What Is Furlough Pay? A Complete Guide
Covid-19 had a huge effect on the job market in the UK when it fully hit the UK in 2020.
Thousands of companies around the world suddenly crashed. The cruising and airline industry took a nosedive and general business operations came to a grinding halt.
There were mass layoffs and thousands of people were subject to a temporary layoff. This left many people worried about where their next paycheck would come from - something that is still affecting people in 2021.
In a bid to help businesses and their workers, the Chancellor announced the Coronavirus Job Retention Scheme in March 2020. This scheme was set out to help cover a furloughed employee’s wages and help businesses retain their employees.
By June 2021, the CJRS supported and furloughed more than 11 million employee jobs all around the UK at the cost of over £65.9 billion.
But what exactly is furlough pay? We’ll give you a breakdown.
Here’s What We’ll Cover:
What Is Furlough?
Furlough allows companies to retain staff who have had to stop work for various reasons.
Contrary to popular belief, furlough was not introduced for the first time in the UK during the pandemic. It actually dates back to 1908 when it was used to describe military personnel home on leave.
But in 2020, furlough was reintroduced as a way for businesses to retain their employees.
Furlough works by employers claiming a grant from the government. This grant would originally cover 80% of an employee’s wages. The employer could then choose to top up the remaining 20% if they wanted their employees to receive their full wage.
Essentially, furlough was used to offer businesses breathing space and allow workers in the UK to still receive an income. It also allows for a far easier transition back to work once workers are able.
How Does Furlough Work?
Any business of any size that has been negatively affected by the coronavirus pandemic is eligible to receive a grant from the government.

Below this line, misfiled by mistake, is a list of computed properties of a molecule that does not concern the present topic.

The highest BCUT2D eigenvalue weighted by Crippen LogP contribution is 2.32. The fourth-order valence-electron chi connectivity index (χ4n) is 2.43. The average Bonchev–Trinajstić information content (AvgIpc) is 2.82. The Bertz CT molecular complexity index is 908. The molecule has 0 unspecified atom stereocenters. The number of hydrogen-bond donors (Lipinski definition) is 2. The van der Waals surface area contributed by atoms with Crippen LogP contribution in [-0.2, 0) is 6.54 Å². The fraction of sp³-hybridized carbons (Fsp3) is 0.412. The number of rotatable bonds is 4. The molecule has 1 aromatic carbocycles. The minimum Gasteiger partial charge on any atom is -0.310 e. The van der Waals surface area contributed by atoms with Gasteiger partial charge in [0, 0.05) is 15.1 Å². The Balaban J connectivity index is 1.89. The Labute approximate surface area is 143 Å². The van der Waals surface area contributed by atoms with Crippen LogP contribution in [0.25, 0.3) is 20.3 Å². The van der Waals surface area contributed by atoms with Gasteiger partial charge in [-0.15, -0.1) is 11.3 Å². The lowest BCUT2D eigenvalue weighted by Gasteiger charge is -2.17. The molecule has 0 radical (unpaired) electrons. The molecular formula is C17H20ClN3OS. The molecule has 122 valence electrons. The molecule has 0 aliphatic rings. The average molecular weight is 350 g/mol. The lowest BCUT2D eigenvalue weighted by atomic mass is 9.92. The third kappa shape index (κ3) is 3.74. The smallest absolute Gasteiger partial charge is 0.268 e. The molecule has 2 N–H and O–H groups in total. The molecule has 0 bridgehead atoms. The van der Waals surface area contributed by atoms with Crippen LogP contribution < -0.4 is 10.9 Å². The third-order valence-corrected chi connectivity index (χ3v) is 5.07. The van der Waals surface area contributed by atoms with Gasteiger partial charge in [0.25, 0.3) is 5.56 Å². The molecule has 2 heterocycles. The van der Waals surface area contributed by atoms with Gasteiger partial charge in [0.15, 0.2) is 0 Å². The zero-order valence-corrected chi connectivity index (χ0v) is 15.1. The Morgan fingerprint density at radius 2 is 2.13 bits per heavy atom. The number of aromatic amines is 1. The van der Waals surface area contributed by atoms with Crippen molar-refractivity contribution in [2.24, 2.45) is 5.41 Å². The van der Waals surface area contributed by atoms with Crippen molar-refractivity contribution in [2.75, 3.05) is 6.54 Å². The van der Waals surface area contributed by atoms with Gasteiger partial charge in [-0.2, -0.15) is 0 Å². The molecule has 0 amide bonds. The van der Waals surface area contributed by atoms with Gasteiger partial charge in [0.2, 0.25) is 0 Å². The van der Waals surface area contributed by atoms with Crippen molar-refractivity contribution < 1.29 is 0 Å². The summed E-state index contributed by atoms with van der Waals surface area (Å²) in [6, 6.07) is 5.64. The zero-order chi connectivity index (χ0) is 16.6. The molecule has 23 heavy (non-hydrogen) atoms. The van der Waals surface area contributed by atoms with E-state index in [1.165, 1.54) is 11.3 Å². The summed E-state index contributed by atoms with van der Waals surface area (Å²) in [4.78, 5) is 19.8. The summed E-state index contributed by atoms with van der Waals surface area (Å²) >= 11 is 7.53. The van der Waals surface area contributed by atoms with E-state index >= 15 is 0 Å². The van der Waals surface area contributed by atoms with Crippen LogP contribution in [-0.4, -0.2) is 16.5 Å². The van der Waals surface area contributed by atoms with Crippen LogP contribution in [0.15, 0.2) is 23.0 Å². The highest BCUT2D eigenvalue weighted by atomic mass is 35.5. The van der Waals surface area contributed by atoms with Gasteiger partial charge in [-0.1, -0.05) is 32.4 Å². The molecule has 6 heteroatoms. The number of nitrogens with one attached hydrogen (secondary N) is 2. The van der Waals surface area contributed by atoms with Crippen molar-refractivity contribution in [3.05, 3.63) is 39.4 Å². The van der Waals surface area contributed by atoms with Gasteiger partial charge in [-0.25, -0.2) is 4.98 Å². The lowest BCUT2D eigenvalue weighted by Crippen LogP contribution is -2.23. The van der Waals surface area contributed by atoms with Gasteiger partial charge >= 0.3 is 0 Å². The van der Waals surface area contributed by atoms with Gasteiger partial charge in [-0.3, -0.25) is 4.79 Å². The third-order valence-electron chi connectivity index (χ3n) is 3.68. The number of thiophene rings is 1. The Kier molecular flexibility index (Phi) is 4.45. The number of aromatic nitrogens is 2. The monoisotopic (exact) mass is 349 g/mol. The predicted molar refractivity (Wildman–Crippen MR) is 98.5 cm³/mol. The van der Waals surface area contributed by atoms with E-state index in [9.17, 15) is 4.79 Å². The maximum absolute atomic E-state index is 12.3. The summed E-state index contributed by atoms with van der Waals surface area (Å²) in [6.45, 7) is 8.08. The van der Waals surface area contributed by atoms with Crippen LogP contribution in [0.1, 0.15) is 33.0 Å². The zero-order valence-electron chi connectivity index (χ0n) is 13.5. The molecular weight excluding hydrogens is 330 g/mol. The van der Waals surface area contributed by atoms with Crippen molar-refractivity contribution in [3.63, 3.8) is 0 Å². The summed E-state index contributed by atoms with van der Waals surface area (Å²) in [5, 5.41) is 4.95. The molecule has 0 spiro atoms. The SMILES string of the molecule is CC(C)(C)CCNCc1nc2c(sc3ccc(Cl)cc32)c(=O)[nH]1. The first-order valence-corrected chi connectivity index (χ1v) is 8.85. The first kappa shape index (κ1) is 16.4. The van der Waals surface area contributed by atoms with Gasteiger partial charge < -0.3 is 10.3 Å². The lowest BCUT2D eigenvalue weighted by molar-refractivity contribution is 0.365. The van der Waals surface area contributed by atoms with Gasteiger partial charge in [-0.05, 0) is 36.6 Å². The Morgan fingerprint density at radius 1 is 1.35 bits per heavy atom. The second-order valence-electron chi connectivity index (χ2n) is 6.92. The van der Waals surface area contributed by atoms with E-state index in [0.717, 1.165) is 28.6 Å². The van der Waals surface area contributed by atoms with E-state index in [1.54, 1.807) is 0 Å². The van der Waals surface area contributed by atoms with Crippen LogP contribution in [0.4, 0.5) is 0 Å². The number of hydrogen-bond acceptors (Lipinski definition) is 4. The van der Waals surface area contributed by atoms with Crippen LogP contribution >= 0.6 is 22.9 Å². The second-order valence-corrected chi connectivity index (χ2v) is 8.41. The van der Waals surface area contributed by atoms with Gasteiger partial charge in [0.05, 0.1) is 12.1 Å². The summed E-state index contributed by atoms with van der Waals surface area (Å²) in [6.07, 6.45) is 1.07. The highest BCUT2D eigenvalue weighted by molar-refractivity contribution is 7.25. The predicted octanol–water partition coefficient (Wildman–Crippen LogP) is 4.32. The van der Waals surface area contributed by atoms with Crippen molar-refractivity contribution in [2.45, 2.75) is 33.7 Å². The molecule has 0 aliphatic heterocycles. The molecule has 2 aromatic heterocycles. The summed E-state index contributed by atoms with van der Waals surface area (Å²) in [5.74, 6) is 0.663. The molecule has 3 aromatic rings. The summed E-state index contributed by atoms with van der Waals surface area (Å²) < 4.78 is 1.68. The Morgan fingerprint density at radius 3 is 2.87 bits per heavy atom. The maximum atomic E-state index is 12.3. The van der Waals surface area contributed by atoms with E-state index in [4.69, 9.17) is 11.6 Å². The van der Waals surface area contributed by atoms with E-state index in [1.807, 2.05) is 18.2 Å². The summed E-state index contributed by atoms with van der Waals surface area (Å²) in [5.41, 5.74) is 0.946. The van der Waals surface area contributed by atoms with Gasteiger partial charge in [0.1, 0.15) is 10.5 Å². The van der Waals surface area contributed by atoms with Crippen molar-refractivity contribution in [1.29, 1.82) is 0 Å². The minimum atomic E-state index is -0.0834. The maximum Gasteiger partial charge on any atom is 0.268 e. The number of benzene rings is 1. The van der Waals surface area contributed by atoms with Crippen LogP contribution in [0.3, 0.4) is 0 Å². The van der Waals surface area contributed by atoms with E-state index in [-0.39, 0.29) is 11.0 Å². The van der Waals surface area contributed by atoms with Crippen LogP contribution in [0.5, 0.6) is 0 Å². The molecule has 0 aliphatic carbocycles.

Although the money from the grant goes to the employee, it’s actually the employer who is responsible for applying for furlough pay. Once they have been given the money, the employer can then pay their employees via their traditional payroll methods.
Furloughed workers would receive 80% of their wages up to a maximum of £2,500 a month. The employer would only have to cover their national insurance and pension contributions.
So for example, if you were originally earning £2,000 a month then under the furlough scheme you would now earn £1,600. Your employer could choose to top up your wages by paying your remaining £400.
Almost any worker that is employed by a company can be furloughed. This includes any full-time or part-time workers. It also includes hourly employees or flexible workers such as zero-hour contracts or agency workers.
If an employee had lost their job just before the pandemic hit, an employer was allowed to rehire unemployed workers and put them on furlough.
What Is the Current State of Furlough?
The original furlough scheme was planned to end in May 2020, but it has since been extended four times.
The current deadline is now the 30th of September, 2021. Both Chancellor Rishi Sunak and Prime Minister Boris Johnson have said it will not be extended any further.
In terms of the payments, the government no longer pays 80% of a furloughed employee’s wages.
From the 1st July 2021, the government only paid 70% of the furloughed employees’ wages up to £2,187.50 a month. The employer now has to make up the remaining 10%, but can still choose to top up the remaining 20%.
In August and September, staff on furlough will receive 60% of their wages up to £1,875 a month, while the employer will make up the 20%.
Furlough pay was an effective method for both employers and employees during the Covid-19 pandemic.
It allowed workers to still earn a wage whilst they were in lockdown and allowed employers to retain their staff.
The global pandemic is seemingly nearing an end. Therefore, the government has decided that there is no longer a need for furlough payment to continue. So if you are still currently on the scheme, it would be best to prepare for the final date of 30th September.
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